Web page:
Kudos to Hannah Miller, a human-computer interaction (HCI) and social computing researcher who has identified the strong possibility of misunderstanding when sending Emoji between different platforms, such as iOS, Android and Windows.
In fact, Emoji can vary even between Android manufacturers. As an example, take a look at the following set of emoji, collated by Miller, and all of which are supposed to represent the same thing: grinning face with smiling eyes.
All I can say is that the Apple, Twitter and Facebook guys look like they badly need to use the bathroom – or are in the process of doing so. The Mozilla effort looks like a laughing baby.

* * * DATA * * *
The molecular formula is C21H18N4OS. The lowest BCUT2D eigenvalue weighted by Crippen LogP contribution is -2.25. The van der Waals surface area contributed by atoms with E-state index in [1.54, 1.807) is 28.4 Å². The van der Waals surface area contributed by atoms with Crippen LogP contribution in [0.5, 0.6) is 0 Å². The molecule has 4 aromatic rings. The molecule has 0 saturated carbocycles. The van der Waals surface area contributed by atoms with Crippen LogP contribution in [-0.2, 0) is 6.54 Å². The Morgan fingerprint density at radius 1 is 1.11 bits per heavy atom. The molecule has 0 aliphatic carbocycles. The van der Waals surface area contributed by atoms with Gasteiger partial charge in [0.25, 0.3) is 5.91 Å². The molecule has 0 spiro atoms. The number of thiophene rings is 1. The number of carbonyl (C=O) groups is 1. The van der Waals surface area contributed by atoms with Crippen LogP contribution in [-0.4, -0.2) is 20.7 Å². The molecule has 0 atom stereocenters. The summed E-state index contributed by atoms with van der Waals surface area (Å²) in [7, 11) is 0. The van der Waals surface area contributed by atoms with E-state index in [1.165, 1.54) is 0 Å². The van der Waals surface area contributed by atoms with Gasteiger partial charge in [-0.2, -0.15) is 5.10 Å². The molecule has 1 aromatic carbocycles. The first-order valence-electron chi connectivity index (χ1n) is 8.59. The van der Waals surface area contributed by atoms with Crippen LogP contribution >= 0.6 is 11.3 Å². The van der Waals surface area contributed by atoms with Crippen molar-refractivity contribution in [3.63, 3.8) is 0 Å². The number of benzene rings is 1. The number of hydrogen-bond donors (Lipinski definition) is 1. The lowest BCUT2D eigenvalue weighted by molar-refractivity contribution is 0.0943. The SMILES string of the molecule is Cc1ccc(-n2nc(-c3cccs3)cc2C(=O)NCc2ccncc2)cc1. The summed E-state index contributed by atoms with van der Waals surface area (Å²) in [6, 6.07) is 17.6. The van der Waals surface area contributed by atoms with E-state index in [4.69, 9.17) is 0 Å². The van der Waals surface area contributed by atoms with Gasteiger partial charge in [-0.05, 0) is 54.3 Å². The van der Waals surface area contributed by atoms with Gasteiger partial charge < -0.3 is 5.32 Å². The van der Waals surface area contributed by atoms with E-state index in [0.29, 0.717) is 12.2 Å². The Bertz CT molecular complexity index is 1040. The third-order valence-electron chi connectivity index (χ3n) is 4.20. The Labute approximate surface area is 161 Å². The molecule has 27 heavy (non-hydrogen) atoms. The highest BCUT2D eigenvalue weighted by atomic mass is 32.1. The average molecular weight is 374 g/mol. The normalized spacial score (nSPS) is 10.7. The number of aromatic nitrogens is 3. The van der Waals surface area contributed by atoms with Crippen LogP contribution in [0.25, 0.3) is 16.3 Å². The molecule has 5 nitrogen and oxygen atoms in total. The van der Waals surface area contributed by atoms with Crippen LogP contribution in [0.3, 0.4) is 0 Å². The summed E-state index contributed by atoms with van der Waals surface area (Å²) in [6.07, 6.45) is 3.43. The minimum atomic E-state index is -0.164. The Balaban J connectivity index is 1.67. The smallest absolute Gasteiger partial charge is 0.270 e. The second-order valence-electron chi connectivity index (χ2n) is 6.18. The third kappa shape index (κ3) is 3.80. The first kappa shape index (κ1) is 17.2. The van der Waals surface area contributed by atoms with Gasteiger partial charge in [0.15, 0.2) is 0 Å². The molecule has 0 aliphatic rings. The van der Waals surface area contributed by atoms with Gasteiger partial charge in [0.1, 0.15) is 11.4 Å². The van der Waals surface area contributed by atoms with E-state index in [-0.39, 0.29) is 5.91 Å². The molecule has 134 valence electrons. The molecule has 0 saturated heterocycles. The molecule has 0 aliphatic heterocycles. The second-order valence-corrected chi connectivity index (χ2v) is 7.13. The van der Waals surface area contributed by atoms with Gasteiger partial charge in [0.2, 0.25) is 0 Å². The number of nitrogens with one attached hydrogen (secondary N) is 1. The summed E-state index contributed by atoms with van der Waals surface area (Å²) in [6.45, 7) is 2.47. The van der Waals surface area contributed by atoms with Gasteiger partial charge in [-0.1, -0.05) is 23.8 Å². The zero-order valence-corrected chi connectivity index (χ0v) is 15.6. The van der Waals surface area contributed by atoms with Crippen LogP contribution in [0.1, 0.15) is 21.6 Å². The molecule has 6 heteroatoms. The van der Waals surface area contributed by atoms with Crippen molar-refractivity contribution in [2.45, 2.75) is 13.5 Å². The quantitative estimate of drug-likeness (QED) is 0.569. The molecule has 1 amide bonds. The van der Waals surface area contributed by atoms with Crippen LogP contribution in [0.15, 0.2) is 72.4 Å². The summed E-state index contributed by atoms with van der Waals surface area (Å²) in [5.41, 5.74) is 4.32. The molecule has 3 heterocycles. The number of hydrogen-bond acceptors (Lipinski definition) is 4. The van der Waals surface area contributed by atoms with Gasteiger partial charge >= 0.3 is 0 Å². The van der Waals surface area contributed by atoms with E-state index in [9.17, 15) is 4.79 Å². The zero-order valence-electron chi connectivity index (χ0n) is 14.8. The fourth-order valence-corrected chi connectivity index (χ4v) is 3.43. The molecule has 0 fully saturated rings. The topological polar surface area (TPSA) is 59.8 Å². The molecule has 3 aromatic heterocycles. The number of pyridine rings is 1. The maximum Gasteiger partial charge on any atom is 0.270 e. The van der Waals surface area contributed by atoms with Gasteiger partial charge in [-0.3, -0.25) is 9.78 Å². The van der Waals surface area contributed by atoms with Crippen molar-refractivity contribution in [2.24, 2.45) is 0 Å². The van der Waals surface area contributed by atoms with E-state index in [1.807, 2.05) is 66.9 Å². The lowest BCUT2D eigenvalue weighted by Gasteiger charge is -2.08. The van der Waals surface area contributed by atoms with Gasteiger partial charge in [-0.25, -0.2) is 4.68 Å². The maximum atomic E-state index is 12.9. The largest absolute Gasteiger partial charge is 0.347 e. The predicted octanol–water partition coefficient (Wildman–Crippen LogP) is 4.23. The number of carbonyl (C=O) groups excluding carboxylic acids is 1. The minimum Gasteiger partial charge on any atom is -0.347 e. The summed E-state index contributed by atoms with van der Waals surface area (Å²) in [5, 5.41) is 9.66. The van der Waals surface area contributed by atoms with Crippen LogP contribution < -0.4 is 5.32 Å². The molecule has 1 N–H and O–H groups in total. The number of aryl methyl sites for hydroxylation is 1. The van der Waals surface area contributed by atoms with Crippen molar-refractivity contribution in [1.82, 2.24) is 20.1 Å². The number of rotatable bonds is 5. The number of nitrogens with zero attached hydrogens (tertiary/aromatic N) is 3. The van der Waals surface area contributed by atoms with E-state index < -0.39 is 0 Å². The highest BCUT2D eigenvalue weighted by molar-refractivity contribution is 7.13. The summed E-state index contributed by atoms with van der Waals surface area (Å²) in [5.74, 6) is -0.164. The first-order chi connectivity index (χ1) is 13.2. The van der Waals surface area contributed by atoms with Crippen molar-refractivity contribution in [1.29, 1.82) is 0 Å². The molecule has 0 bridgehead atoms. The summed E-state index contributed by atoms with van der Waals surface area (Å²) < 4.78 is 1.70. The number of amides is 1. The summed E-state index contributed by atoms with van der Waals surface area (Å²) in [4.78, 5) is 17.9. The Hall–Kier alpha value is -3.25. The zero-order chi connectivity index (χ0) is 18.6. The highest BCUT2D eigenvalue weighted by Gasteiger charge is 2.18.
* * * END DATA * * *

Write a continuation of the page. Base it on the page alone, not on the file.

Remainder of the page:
It’s not just face-based emoji that can cause confusion. The Apple clapping emoji looks just more or less like two hands clapping but the research volunteers Miller and her team spoke to at identified the equivalent LG emoji as “praise” and “hand”. There are many others.
Miller’s produced a academic paper digging into this issue, and summarized it all in a very readable form at the link below. Take a look. It might just make you more cautious in future.
Font incompatibility issues are not new, of course, but when the font is pictorial in nature then the chances of misunderstanding the tone of a written message increases. One solution would be for each manufacturer to adopt the same font, perhaps one that’s open source. However, previous experience has shown that such a community-based approach is unlikely to occur, with each manufacturer considering their font to be a proprietary and competitive asset.